Read the full review here.
“Gone are the goofy additions to the second game such as the hearts currency, the shops, reliance on invisible blocks, warp zone mini-games, etc.
Instead, we have SNK trying their best to create an enjoyable overhead beat-’em-up.”
– from the full review, which you can read here.
I wonder if the folks who made Resident Evil 4 were familiar with Ikari III: The Rescue?
I will even explain the connection, for those who do not realize: Both involve rescuing the President’s daughter. Then again, I wonder how many other games involve that same idea?
Ikari III is the result of watching what happens when you let your two immature kids drive the car, only to roll your eyes, sigh, take the keys back and say “Well, it is practically too old and busted to work anymore, but let me show you kids how to drive this thing.” I use a two-word phrase in the full review that, honestly, says it all for me: “Honest effort.”
The first is a super tough challenge, the second was a goofy action-movie sequel, and the third is an earnest attempt at reinvention.
Wait a second — That’s another RE4 parallel. Never mind, moving on.
Although, really, I have little else to say on this one. It is my favorite of the trilogy, as far as their NES versions go. It truly feels like the last hurrah, even as far as the in-game characters go. You can call me silly for saying that, but really, our two guys seem to be going all-out on their final charge for The Rescue. This is the cartridge that is stuck in the dust and the grime of the discount bin, but does not belong beside the trash. This is decent. This is smoother, more transparent, like a preferred drink.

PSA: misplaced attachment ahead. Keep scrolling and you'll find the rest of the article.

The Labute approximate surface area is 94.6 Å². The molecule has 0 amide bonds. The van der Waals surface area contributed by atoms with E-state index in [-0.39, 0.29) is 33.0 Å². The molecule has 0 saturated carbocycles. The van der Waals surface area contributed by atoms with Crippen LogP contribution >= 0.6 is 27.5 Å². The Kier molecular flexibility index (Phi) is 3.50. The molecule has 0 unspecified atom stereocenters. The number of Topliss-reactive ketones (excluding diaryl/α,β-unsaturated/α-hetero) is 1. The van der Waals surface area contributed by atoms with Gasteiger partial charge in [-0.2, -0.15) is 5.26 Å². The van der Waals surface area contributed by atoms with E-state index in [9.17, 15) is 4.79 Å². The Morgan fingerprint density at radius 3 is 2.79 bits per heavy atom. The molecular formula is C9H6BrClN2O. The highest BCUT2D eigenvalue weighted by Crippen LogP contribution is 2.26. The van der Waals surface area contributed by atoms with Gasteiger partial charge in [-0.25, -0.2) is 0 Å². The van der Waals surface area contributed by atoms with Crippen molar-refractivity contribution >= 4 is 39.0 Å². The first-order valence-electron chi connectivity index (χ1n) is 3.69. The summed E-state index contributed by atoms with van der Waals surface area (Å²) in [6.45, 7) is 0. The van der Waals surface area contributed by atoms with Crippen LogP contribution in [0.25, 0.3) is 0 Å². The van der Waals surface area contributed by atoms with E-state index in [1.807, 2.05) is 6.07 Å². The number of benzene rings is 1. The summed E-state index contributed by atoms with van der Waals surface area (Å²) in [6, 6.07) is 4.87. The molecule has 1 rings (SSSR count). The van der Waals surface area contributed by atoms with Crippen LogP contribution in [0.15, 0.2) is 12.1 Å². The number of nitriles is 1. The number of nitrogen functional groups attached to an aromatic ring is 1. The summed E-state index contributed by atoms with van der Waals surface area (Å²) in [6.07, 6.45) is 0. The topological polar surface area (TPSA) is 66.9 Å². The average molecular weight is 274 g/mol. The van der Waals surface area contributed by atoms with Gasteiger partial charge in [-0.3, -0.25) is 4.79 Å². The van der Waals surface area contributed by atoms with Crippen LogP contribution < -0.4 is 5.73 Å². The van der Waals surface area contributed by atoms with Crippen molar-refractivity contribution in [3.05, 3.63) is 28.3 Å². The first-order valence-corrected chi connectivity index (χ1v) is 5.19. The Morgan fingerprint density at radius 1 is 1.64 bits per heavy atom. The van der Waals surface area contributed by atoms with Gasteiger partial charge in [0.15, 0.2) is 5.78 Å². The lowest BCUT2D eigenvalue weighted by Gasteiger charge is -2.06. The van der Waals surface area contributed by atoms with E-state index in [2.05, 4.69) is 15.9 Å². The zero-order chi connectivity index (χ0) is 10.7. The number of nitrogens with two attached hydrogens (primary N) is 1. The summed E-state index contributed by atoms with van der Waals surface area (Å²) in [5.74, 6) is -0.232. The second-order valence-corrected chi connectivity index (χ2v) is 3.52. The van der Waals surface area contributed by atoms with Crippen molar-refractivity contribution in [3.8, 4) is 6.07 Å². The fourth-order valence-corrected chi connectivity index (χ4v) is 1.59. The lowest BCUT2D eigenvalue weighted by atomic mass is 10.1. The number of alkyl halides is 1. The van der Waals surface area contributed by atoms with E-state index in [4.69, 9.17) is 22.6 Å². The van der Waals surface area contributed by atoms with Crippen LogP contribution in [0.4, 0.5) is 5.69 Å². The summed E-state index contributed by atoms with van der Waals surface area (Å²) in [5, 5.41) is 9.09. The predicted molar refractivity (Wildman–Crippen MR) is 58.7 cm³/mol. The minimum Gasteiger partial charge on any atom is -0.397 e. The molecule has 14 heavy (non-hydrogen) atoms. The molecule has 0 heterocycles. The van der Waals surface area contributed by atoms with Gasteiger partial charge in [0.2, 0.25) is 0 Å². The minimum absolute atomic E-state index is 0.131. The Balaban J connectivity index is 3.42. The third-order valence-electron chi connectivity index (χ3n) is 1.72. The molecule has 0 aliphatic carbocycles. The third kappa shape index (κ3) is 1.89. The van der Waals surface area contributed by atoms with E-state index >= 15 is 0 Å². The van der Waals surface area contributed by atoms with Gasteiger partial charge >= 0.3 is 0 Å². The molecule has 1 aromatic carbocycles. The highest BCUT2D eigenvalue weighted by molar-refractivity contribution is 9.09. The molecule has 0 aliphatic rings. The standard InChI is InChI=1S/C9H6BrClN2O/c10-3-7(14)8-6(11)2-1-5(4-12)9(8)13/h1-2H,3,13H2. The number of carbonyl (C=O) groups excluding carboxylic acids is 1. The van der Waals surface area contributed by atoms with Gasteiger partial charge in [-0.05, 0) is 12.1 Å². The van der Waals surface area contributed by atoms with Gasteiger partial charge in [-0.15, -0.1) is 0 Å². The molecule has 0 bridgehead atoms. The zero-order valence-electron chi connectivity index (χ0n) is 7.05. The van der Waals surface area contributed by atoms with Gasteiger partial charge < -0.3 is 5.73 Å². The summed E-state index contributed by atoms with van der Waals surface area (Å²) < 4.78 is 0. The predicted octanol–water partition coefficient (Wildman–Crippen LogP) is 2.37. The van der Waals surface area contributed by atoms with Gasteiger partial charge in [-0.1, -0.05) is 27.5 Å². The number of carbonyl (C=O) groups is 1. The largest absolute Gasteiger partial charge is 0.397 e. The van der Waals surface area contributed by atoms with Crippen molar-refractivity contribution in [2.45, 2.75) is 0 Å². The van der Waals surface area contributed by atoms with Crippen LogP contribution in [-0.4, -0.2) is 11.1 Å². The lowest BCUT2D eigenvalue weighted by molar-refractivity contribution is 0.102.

Read The Full Review For: An exploration of why it is very difficult to create a successful, effective top-down beat-’em-up game.
NES Gameplay Tips for Ikari III: The Rescue: Just three things for you this round: 1) Progress slowly. Sometimes this will trigger the movement of fewer enemies at a time to deal with; this may seem like a minor issue at times, but when they start moving through walls and outright cheating, you will understand the importance. Besides, any street fighter will tell you that, in a melee situation, maintaining one-on-one combat is essential. Better to take on a single guy a dozen times in a row than to even have to take on three at once. 2) You need to choose a fighting style and stick to it like a black-belt disciple: Either practice the spinning midair kick to be able to hit multiple enemies before hitting the ground, or master the range of a straight kick forward and abuse it. You have little other choice. Choose wisely. 3) Do not take this one too seriously, as you have many, many more lives and continues at your utter disposal than in the prior two Ikari titles.